Holiness in our Midst: Session 70

Holiness in our Midst


What is your vision for the church? It’s a question that denominations, congregations, and individuals are wrestling with in this Age of Incivility.

The question was inspired by a wall hanging in the office of my optometrist, Dr. Kristian Dugger, on Main Street in Nevada, IA. The framed sign reads: VISION: The art of seeing what is invisible to the eye. My answer, addressing a vision for my local congregation, is informed by my current read, A Bigger Table: Building Messy, Authentic, and Hopeful Spiritual Community by John Pavlovitz.

The author’s suburban upbringing had not prepared him for the cultural diversity that he would find in the city. He writes: “Philadelphia provided a free master class in beautiful, messy diversity…I found myself to be a new, tiny, irregular piece shoved awkwardly in a massive mosaic of need and affluence, of diverse dialects and unfamiliar spices, of street vendors and corner prostitutes, of young families and elderly beggars—and I found every second of it thrilling, if not regularly terrifying.” He wrote that it laid “the foundation for the kind of pastor I would one day become, an all-people pastor.”

Building on Pavlovitz’s awakenings, I vision for my church to construct a bigger table, based on his four “legs,”: radical hospitality, total authenticity, true diversity, and agenda-free community. I picture my church, First Christian Church in Ames, IA, hosting frequent interfaith services; developing ongoing small groups with persons of differing races, faith traditions, and sexual orientations; putting on dinners hosted by persons from other cultures; and delving deeper into the study of other religions and traditions. And that is just the beginning…for us becoming known for radical diversity that is visible to the eye.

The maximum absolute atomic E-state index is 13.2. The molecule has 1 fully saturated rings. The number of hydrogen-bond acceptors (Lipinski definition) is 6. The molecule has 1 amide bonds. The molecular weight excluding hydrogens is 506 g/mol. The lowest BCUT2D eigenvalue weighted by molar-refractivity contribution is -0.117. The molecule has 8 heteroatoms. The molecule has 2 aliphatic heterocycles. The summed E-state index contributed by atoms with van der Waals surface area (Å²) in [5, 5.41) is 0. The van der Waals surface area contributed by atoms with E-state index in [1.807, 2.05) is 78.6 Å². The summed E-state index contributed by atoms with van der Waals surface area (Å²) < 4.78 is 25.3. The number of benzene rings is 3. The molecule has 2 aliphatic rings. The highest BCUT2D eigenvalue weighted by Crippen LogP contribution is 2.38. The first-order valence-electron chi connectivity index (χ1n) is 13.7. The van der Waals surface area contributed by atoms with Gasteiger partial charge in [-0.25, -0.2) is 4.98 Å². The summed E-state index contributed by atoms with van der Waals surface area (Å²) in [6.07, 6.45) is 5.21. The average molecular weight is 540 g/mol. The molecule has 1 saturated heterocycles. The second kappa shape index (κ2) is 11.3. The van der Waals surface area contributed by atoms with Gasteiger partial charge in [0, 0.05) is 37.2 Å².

STORY CIRCLE PROMPT: Fill in the blank: What is your vision for your (denomination) or (congregation)?


  1. Read the above reflection.
  2. Create a word portrait of what is happening in your ideal denomination, congregation, or Sunday School class.


  1.   Read aloud Session LXX.
  2.   Ask each person to answer the Story Circle Prompt.

[View Past Sessions Here]

Note: Holiness in Our MidstSharing Our Stories to Encourage and Heal is a monthly on-line feature created by Janis Pyle to facilitate sharing of our personal experiences, thoughts, beliefs, and spiritual practices with one another, especially through stories. Barriers are broken down when we begin to see all persons, even those with whom we disagree ideologically, as sacred and constantly attended to by a loving Creator. Each column is accompanied by a “story circle” prompt and study guides for personal and group reflection. To share your stories, contact Hannah Button-Harrison at communications@nplains.org. Janis Pyle can be reached at janispyle@yahoo.com.

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